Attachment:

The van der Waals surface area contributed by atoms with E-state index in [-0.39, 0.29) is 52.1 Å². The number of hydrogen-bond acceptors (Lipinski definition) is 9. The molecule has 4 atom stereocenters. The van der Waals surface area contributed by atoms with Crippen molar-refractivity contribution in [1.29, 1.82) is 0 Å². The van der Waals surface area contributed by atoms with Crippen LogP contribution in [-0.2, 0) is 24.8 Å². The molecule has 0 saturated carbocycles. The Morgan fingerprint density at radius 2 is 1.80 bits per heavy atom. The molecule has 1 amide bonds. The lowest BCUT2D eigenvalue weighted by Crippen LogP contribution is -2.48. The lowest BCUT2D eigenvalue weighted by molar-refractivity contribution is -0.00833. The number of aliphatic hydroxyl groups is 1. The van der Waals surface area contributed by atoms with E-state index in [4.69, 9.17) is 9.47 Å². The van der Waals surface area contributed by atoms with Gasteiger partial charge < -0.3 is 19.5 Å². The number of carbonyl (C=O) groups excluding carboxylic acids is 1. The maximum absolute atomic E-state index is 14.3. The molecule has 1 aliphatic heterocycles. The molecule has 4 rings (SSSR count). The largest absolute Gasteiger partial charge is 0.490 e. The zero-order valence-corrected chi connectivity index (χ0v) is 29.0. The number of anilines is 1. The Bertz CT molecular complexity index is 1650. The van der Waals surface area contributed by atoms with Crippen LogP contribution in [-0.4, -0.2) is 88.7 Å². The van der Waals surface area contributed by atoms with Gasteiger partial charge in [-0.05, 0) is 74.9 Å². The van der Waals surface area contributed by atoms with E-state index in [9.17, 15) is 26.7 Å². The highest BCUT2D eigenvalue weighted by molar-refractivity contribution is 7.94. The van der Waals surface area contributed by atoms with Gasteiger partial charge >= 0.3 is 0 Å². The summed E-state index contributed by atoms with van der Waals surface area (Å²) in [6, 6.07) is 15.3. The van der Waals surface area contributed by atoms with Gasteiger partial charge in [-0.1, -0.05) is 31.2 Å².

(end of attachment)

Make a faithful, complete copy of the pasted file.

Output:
The van der Waals surface area contributed by atoms with E-state index in [-0.39, 0.29) is 52.1 Å². The number of hydrogen-bond acceptors (Lipinski definition) is 9. The molecule has 4 atom stereocenters. The van der Waals surface area contributed by atoms with Crippen molar-refractivity contribution in [1.29, 1.82) is 0 Å². The van der Waals surface area contributed by atoms with Crippen LogP contribution in [-0.2, 0) is 24.8 Å². The molecule has 0 saturated carbocycles. The Morgan fingerprint density at radius 2 is 1.80 bits per heavy atom. The molecule has 1 amide bonds. The lowest BCUT2D eigenvalue weighted by Crippen LogP contribution is -2.48. The lowest BCUT2D eigenvalue weighted by molar-refractivity contribution is -0.00833. The number of aliphatic hydroxyl groups is 1. The van der Waals surface area contributed by atoms with E-state index in [4.69, 9.17) is 9.47 Å². The van der Waals surface area contributed by atoms with Gasteiger partial charge < -0.3 is 19.5 Å². The number of carbonyl (C=O) groups excluding carboxylic acids is 1. The maximum absolute atomic E-state index is 14.3. The molecule has 1 aliphatic heterocycles. The molecule has 4 rings (SSSR count). The largest absolute Gasteiger partial charge is 0.490 e. The zero-order valence-corrected chi connectivity index (χ0v) is 29.0. The number of anilines is 1. The Bertz CT molecular complexity index is 1650. The van der Waals surface area contributed by atoms with Crippen LogP contribution in [-0.4, -0.2) is 88.7 Å². The van der Waals surface area contributed by atoms with Gasteiger partial charge in [-0.05, 0) is 74.9 Å². The van der Waals surface area contributed by atoms with E-state index in [9.17, 15) is 26.7 Å². The highest BCUT2D eigenvalue weighted by molar-refractivity contribution is 7.94. The van der Waals surface area contributed by atoms with Gasteiger partial charge >= 0.3 is 0 Å². The summed E-state index contributed by atoms with van der Waals surface area (Å²) in [6, 6.07) is 15.3. The van der Waals surface area contributed by atoms with Gasteiger partial charge in [-0.1, -0.05) is 31.2 Å².